Restored Derrick in Inner Harbour
Planning Started: March 2010
Construction Started: April 2010
Completed: June 2010
A derrick that once loaded and unloaded cargo in Napier?s Iron Pot has been returned to its original site as a sculptural landmark and a salute to the area?s maritime past.
Many long-time Napier residents will recall seeing the crane when it was used by Hawke?s Bay Monumental Works at the company?s former site on the corner of Station and Munroe streets.
A photo taken of Ahuriri?s Routledge Wharf in the 1870s shows its original vocation, hoisting freight and wool bales between ship and shore.
In a joint project undertaken by the Ahuriri Rotary Club and the Napier City Council, the derrick has been restored to its original glory - the mechanism repaired and its substantial structure sand blasted and painted anew.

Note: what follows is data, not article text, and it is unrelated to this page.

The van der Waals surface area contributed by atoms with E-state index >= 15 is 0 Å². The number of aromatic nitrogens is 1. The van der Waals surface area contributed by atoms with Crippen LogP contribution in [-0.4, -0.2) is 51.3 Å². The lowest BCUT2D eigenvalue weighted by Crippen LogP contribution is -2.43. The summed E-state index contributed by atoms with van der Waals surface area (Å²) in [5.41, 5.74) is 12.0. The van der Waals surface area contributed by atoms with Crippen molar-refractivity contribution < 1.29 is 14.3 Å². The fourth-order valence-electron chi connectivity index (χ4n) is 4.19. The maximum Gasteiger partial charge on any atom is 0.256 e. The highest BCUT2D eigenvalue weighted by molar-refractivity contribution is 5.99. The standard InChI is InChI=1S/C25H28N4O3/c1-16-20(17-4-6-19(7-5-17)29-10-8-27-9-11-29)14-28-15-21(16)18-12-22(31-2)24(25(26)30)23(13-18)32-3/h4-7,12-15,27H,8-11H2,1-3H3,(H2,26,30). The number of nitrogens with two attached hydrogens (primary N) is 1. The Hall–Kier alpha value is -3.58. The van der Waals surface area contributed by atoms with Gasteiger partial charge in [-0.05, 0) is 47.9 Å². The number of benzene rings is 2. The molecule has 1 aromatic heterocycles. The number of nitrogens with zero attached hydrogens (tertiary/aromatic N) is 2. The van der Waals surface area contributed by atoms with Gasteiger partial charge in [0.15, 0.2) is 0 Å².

Several local businesses also donated time and funds towards the restoration, which was supported by the Ahuriri Business Association.
On May 4, the crane was lifted onto new foundations constructed adjacent to the fuelling jetty and the berth where the Wine Country Cat ties up. Secured by cables, this historic example of industrial architecture it is a poignant reminder of a time when this area was a busy port, serving Hawke?s Bay and the thriving settlement of Napier.
The inner harbour was the region?s main port up until the 1931 earthquake. The upheaval raised the seabed and made the waterway too shallow for general shipping purposes. Services were subsequently relocated to the port of Napier, at the foot of Bluff Hill.
While the mechanism on the restored derrick is in working order, it is kept locked for safety reasons. However, the crane will be put through its paces on special occasions.